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  • April 26, 2024 from 12:00pm to 1:30pm


The Centre for Critical Qualitative Health Research presents…

On Friday, April 26, from 12-1:30 PM, Dr. Marit Solbjør will present in CQ’s latest online seminar. There will be a 1-hour presentation and moderated discussion, followed by a 30-minute informal chat with the presenter. The Zoom link to join the seminar will be emailed to participants upon registration.

This session will be recorded.

Title: Hegemonic masculinity in focus groups on men’s health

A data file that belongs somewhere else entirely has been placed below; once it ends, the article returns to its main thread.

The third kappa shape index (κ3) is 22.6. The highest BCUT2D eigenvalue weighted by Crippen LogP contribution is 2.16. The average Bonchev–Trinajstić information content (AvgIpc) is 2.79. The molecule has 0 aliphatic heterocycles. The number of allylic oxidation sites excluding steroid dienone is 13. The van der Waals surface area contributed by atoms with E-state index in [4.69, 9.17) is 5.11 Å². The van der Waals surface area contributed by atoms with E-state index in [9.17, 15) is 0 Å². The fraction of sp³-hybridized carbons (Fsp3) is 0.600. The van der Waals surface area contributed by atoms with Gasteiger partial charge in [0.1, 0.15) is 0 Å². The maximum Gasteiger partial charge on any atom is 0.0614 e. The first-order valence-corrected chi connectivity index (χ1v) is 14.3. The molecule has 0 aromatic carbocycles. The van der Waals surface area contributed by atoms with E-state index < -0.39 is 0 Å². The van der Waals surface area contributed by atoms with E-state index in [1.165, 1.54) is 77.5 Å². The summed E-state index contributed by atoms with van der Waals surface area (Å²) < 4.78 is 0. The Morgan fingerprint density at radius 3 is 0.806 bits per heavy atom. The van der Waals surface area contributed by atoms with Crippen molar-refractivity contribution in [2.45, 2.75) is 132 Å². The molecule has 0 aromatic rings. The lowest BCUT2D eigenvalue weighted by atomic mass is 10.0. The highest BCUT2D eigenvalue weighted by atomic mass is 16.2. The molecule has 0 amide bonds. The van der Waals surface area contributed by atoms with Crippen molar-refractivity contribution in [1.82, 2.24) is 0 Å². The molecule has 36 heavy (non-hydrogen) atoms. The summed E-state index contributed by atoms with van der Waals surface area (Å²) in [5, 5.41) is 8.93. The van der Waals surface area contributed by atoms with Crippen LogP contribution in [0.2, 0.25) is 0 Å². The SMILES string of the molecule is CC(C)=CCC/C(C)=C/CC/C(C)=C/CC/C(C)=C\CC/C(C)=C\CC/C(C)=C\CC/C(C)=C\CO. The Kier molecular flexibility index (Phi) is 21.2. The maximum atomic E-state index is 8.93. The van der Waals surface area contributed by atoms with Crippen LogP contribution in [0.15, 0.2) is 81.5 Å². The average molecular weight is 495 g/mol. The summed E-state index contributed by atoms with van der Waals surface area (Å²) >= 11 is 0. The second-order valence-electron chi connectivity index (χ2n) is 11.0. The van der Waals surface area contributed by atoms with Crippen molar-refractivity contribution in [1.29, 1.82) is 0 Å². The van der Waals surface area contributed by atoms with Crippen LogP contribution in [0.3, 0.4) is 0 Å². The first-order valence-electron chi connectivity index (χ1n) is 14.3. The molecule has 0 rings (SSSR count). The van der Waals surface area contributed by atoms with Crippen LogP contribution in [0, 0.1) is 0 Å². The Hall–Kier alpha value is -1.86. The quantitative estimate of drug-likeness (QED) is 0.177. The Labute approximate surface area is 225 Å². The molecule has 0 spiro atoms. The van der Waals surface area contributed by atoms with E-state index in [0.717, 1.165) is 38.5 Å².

Abstract: Focus groups have become a common part of the data collection repertoire within qualitative health research. Focus groups are group interviews which focus on a specific theme that is discussed by the participants. In the literature, it is suggested that interaction during a focus group is strengthened if each group comprise homogeneity among its participants. The need for homogeneity is based on the idea that it is easier to share information and experiences with people similar to yourself. Age, position within a professional hierarchy, specific patient experiences, and gender, are often used to ensure homogeneity among participants, but also between moderator and participants. But homogeneity could hide variation within groups. Certain experiences or opinions could be validated, while others could be overlooked by other participants in the focus group. In this presentation I look at homogeneity in focus groups on men’s experiences with prostate cancer diagnostics, building on Connell and Messerschmidt’s term hegemonic masculinity. Hegemonic masculinity is about what society characterizes to be a man, it is normative and requires men to position themselves in relation to it. Descriptions of hegemonic masculinity in modern western societies have included denial of vulnerability, emotional and physical control, reluctance to seek help, and the interest in sex. Treatment for prostate cancer can lead to incontinence and impotence, which relate directly to elements of hegemonic masculinity. Becoming aware of health risks, with its bodily and social consequences, can lead to vulnerability. Previous research suggest that prostate cancer not only implies ill health and mortality, but also men’s fear of losing their masculinity. Investigating men’s experiences with prostate cancer diagnostics, I ask how hegemonic masculinity is done in focus groups with men discussing prostate cancer diagnostics. I will also address issues of moderator-participant homogeneity, and researcher positionality.